Houlton represented in university panels

14 years ago

Richard Silliboy, a member of the Aroostook Band of Micmacs, will be the lead presenter this evening and Maliseet Chief Brenda Commander will serve as a panelist for “Tribal Identification: The Importance of Knowing One’s Roots,” at the University of Maine at Augusta (UMA).
    The 7 p.m. panel is one of several in a four-day event that began yesterday on Wabanaki Spirituality. Wabanaki is an umbrella term that describes the people of five American Indian tribes in New England, Quebec and the Canadian Maritimes. The tribes include the Abenaki, Micmac, Maliseet, Passamaquoddy and Penobscot.
The series of discussions and events brings to central Maine four days of presentations, panels and special activities on Wabanaki life and perspectives. Each day features a mix of discussion panels, presentations, demonstrations and hands-on activities on a variety of topics including spirituality, sovereignty, tribal identification and culture.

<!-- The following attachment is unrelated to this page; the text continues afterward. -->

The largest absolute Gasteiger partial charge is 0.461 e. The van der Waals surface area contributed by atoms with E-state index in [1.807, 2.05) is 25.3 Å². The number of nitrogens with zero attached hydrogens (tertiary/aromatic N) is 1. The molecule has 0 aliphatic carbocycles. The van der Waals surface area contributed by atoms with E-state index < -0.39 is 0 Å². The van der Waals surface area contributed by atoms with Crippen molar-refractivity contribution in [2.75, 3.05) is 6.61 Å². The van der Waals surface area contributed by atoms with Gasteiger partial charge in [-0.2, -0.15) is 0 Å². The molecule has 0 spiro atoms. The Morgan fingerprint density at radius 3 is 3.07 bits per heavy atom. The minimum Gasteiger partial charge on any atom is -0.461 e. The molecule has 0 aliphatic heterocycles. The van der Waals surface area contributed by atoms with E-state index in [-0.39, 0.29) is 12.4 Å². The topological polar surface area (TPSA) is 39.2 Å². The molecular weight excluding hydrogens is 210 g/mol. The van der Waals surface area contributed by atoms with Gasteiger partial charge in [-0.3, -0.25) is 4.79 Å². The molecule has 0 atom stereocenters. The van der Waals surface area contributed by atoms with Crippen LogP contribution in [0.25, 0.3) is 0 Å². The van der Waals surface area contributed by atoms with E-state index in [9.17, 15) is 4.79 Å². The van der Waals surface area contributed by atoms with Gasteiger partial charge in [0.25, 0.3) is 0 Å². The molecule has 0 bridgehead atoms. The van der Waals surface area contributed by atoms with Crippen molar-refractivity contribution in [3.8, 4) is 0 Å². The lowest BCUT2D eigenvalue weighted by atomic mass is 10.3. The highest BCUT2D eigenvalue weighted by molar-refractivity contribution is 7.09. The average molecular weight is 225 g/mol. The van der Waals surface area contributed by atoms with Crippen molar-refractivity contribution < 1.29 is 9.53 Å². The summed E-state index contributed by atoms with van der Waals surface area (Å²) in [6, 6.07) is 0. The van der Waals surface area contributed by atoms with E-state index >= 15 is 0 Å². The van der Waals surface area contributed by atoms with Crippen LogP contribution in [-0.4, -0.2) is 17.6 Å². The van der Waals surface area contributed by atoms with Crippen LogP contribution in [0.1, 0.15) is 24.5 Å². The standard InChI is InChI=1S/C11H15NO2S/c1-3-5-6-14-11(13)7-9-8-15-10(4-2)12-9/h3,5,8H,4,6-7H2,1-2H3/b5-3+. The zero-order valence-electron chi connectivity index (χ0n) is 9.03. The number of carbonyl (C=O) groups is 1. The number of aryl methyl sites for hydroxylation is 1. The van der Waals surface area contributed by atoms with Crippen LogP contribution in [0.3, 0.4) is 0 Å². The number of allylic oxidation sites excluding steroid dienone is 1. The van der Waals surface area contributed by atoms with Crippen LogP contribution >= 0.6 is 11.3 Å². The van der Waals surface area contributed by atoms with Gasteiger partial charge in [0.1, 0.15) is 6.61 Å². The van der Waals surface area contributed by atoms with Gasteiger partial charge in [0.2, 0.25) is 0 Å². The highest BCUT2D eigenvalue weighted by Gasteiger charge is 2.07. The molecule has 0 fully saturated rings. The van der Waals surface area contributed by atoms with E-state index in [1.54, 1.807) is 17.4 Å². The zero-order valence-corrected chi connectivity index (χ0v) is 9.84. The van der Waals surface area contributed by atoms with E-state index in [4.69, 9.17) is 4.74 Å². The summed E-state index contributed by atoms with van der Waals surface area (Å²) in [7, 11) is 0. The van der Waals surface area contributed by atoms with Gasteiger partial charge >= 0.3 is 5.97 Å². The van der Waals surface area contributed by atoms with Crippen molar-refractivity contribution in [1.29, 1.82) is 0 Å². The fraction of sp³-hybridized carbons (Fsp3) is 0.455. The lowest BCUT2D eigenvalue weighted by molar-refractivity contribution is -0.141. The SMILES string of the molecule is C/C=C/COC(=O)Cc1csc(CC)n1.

Steven Rowe, former Maine attorney general, will join Sillliboy and Commander for this evening’s panel discussion during which the film “Invisible” will be shown.
The panel will examine “the human impact on individuals who are denied their cultural and tribal identity, and the efforts being made by the Maine tribes to reacculturate returning members.” Participants  will also address efforts of the Maliseets and the state of Maine to facilitate retention of cultural identity.
Kenneth Hanning, representing the Houlton Band of Maliseets, is a panelist for a 1 p.m. panel today on the experiences of Native American veterans. The four-day series of event concludes Friday.